The degree of Moshe’s distance from the Jewish nation is evidenced by his question, “When they say to me, ‘What is His Name?’, what shall I say to them?” (3:13). Do people who are crushed under the heavy yoke of slavery ask such questions? Is the question of whether God goes by the name Y-H-V-H or Elokim really what interests them? Later on, Moshe asks, “Why have You done evil to this people; why did you send me?” (5:22). In His response, God once again invokes the memory of Avraham (6:3). Avraham did not separate himself from the world in order to delve into philosophical inquiry; rather, he did whatever he could to care for the people of his generation, going so far as to plead with God for the lives of the wicked inhabitants of Sedom. The implication is that Moshe is egocentric and unwilling to take care of the needs of his people.


Nevertheless, we must try to judge Moshe favorably. Perhaps his behavior arose from the sense of frustration and despair that may well have accumulated during his childhood, as he witnessed the ongoing suffering of Am Yisrael and their painful torture by the Egyptians. It may be that, overwhelmed by this suffering, he chose to cut himself off and to forget all of the troubles that his nation was suffering.


In any event, from the moment that Moshe assumed the role of leader, his concern for the nation only grew. The climax of this concern finds expression at the moment where, following the sin of the golden calf, Moshe tells God that he prefers to be erased from the Torah rather than witness the annihilation of Am Yisrael. He prefers to remain with the nation in its present state, with its righteous and wicked elements, and to try to work with them and move them forward. He nullifies himself completely before the nation and is ready to sacrifice everything for them.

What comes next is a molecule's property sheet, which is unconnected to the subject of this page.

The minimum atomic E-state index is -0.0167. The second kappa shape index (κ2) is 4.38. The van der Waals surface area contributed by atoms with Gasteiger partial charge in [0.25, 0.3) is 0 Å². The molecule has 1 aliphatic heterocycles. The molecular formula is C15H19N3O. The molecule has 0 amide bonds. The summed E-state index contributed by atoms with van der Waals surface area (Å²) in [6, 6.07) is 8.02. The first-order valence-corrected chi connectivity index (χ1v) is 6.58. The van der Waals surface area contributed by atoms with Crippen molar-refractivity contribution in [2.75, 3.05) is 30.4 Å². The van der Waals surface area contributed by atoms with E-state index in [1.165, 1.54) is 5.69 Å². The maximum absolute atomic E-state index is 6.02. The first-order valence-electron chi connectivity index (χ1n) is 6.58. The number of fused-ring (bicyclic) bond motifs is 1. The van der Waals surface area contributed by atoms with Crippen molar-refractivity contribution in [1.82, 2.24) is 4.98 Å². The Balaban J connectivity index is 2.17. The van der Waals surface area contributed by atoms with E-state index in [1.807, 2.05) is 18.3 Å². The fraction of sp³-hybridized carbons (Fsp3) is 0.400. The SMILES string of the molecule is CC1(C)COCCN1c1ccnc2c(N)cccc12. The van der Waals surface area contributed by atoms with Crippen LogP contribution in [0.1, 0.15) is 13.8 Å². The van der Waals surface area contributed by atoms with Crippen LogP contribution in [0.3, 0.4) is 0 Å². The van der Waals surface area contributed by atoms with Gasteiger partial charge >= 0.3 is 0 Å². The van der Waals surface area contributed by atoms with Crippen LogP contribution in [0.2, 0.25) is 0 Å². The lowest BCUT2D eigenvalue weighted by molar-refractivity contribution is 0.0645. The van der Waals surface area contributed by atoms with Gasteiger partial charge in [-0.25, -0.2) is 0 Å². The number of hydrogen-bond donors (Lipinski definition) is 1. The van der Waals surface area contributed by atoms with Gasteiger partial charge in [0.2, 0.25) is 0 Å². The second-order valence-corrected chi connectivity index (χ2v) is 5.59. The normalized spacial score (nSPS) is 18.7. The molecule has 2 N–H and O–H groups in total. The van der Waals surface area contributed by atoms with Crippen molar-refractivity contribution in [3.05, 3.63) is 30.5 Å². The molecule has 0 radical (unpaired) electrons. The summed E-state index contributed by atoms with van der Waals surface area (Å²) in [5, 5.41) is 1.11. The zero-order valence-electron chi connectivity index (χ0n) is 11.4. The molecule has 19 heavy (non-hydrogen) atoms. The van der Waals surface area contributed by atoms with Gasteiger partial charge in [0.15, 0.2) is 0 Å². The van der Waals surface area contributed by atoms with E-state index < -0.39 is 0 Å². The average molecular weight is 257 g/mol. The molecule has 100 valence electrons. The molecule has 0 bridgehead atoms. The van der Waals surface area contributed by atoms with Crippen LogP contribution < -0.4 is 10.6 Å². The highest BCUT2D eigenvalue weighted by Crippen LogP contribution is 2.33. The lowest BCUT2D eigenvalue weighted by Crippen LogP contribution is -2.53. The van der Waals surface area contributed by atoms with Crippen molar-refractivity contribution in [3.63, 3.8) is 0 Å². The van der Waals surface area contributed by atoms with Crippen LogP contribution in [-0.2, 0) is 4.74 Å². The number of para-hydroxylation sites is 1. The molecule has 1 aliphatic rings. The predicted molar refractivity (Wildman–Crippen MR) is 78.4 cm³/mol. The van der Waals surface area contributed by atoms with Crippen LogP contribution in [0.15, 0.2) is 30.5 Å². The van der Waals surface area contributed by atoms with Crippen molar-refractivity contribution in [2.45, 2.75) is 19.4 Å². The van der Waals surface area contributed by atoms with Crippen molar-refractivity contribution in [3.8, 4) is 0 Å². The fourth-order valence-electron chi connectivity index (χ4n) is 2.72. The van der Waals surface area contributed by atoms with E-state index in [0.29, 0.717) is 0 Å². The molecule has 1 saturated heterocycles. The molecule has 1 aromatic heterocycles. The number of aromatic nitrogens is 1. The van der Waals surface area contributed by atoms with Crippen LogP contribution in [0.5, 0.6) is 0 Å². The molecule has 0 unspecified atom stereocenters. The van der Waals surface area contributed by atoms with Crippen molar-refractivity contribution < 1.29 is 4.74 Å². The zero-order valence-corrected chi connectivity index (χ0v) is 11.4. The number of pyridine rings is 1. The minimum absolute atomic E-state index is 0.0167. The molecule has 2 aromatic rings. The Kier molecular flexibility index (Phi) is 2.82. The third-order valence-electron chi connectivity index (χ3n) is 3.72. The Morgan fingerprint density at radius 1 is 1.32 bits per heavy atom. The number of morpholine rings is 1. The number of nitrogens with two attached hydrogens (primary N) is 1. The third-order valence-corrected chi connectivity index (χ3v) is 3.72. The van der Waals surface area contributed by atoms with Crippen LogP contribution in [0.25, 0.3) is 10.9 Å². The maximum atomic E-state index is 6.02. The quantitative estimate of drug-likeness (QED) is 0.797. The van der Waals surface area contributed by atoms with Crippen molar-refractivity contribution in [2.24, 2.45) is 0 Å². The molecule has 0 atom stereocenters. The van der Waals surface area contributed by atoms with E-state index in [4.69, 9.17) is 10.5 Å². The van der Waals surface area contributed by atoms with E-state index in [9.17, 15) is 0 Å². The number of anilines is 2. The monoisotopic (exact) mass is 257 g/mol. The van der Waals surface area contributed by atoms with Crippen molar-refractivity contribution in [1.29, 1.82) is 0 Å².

It is only now, having reached this lofty moral level after the nation’s sin, that Moshe is able to ask God, “Show me, I pray You, Your glory.” This request emerges from the dialogue concerning the future of Am Yisrael, since it is made possible only by Moshe’s battle on their behalf. Only now does he achieve intellectual and moral perfection, as Rambam explains.


The Gemara (Berakhot 63b) recounts that after Moshe pitched his tent outside of the camp, God told him, “Now they will say: ‘The teacher is angry and the student is angry.’ What will become of Israel? If you return your tent to its place – very well; if not – Yehoshua bin Nun, your disciple, will serve in your place.” God makes it clear to Moshe that his task is to save Am Yisrael, not to abandon them. And indeed – Moshe understood this message, and did in fact save Israel from annihilation.


(This sicha was delivered on Shabbat parashat Ki Tisa 5763 [2003].)